‘Should we carry out more experiments to substantiate the concept of our invention? Or will this take too much time, and will it give the competition an opportunity to file their application earlier?’ These are questions that many innovative companies face each time when a new patentable idea is conceived.
Recent decisions by the European Patent Office and the Dutch Court of Appeal provide more guidance on the requirement of experimental data in your patent application.
The decisions of the Enlarged Board of Appeal of the European Patent Office and the Dutch Court of Appeal, shine light on the requirement of experimental data as evidence in patent applications. The purpose of these data is to show that a technical effect of the claimed invention, used to support inventive step, is actually achieved. In other words, to support that the invention ‘works’. In a recent case before the Enlarged Board of Appeal (decision G 2/21), the Board could only provide rather abstract criteria on whether experimental data in the application are required. The Board considered that an invention can be inventive, if the skilled person would derive from the filed application that the invention indeed works, and that this is encompassed by the technical teaching of the patent application and embodied by the same originally disclosed invention. The IP community was eager to see how this guidance would be applied in practice.
Part of the experimental data may be filed later
In this regard, a decision by the Dutch Court of Appeal in preliminary injunction proceedings between Bristol-Myers Squibb (BMS) and Sandoz, Stada and Teva is relevant. At the core of this case was a patent of BMS for apixaban: the active substance in Eliquis®, a medicament that is used as a blood thinner in the treatment of thromboembolic disorders. Apixaban works via inhibition of an enzyme called factor Xa.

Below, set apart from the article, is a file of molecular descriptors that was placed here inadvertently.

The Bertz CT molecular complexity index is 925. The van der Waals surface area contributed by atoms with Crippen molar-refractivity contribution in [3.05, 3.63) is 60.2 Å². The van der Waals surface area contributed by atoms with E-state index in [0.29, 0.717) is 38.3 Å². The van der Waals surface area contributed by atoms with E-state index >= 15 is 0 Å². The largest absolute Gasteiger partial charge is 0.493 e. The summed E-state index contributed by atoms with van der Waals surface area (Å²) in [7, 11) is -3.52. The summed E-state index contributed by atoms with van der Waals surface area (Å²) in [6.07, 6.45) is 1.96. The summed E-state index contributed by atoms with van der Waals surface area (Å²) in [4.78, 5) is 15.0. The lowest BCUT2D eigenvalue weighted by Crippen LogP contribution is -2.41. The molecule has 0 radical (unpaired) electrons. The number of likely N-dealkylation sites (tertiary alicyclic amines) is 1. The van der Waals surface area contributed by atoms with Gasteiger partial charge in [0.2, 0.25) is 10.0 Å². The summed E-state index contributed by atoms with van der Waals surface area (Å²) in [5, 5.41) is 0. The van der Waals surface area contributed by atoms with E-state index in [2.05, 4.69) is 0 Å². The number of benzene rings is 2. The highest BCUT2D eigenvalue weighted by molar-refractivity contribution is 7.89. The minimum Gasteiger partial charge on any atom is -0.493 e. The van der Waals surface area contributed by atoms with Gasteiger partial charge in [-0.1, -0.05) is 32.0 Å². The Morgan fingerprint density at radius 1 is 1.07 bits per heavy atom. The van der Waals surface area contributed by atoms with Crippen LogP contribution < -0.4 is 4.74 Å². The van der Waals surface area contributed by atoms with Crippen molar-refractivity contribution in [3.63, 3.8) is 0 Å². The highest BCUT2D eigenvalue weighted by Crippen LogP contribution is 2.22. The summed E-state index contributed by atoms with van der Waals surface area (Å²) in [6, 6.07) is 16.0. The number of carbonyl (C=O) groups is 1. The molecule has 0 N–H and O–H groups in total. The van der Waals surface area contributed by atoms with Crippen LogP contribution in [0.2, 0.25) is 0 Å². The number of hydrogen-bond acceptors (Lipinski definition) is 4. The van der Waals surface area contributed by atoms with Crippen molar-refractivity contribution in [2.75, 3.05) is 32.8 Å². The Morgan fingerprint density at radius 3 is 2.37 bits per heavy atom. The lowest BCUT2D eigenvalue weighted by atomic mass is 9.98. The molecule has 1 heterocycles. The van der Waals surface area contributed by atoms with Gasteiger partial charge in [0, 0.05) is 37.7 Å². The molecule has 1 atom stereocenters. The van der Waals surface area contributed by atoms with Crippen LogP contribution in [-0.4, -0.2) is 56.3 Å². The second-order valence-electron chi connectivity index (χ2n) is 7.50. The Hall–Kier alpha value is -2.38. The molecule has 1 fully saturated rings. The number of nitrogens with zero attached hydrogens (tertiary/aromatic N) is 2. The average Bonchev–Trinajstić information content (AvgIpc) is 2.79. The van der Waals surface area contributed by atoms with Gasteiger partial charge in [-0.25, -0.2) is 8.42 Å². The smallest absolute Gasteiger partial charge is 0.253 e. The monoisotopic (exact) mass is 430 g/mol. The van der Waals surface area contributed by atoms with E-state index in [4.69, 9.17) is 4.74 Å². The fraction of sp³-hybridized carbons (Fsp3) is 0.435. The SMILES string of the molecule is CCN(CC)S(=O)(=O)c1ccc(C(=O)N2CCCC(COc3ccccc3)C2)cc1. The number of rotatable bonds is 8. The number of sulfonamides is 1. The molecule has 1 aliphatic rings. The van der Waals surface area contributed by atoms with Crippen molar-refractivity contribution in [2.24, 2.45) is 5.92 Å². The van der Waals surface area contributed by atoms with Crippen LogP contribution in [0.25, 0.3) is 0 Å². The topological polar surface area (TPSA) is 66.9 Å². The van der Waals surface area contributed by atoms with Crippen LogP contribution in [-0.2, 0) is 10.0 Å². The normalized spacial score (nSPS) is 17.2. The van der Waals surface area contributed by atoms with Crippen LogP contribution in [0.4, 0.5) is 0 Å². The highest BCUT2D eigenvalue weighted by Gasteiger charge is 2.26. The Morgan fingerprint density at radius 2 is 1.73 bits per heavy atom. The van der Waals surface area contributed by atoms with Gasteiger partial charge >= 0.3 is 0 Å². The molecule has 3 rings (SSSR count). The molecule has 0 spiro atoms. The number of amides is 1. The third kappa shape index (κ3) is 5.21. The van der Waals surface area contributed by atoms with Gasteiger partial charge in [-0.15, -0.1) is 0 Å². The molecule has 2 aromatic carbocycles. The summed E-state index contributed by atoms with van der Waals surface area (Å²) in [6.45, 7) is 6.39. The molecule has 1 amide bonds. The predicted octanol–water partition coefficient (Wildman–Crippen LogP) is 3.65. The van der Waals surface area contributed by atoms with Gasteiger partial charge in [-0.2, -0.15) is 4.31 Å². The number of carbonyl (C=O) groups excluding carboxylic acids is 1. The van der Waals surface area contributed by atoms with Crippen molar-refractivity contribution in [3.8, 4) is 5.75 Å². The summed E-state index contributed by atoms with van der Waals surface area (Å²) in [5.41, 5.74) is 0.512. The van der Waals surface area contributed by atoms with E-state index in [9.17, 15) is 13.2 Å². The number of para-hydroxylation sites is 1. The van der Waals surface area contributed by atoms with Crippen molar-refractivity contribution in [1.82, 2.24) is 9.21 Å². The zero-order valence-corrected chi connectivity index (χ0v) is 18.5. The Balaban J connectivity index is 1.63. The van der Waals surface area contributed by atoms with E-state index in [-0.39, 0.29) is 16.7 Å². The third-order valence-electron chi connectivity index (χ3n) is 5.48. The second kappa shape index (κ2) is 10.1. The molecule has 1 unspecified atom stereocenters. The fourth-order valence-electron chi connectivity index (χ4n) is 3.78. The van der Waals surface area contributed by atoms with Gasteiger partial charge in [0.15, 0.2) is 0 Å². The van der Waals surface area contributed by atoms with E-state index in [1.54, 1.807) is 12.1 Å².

Martin Klok, partner and European patent attorney at V.O., assisted Hogan Lovells on the side of BMS in this case: “The question for the Court of Appeal was whether the patent application contained enough information to derive whether apixaban was the most promising factor Xa inhibitor in the application, i.e. that apixaban would ‘work’ best. Even though the application did not provide all data, the Court ruled that enough information was disclosed. With this ruling, later filed experimental evidence could be used by BMS to further show the improved factor Xa inhibitory activity. On this basis, the Court concluded that the patent was inventive. Sandoz, Stada and Teva were ordered to cease their infringing commercialization of apixaban.”
When it comes to the necessity of having experimental data in a patent application at the time of filing, decision G 2/21 gives diverse requirements. For patent applications and patents that recite a technical effect in the claim (for example in particular medical use inventions of a pharmaceutical compound), the requirement is stricter than for claims which recite only a product, without mentioning the intended medical use. For such medical use inventions, experimental evidence seems necessary, in particular when without such data, the medical use would not be credible. The Dutch Court of Appeal in the Apixaban case has followed this guidance in its decision.
Do you want to know more on this topic? Contact Henri van Kalkeren.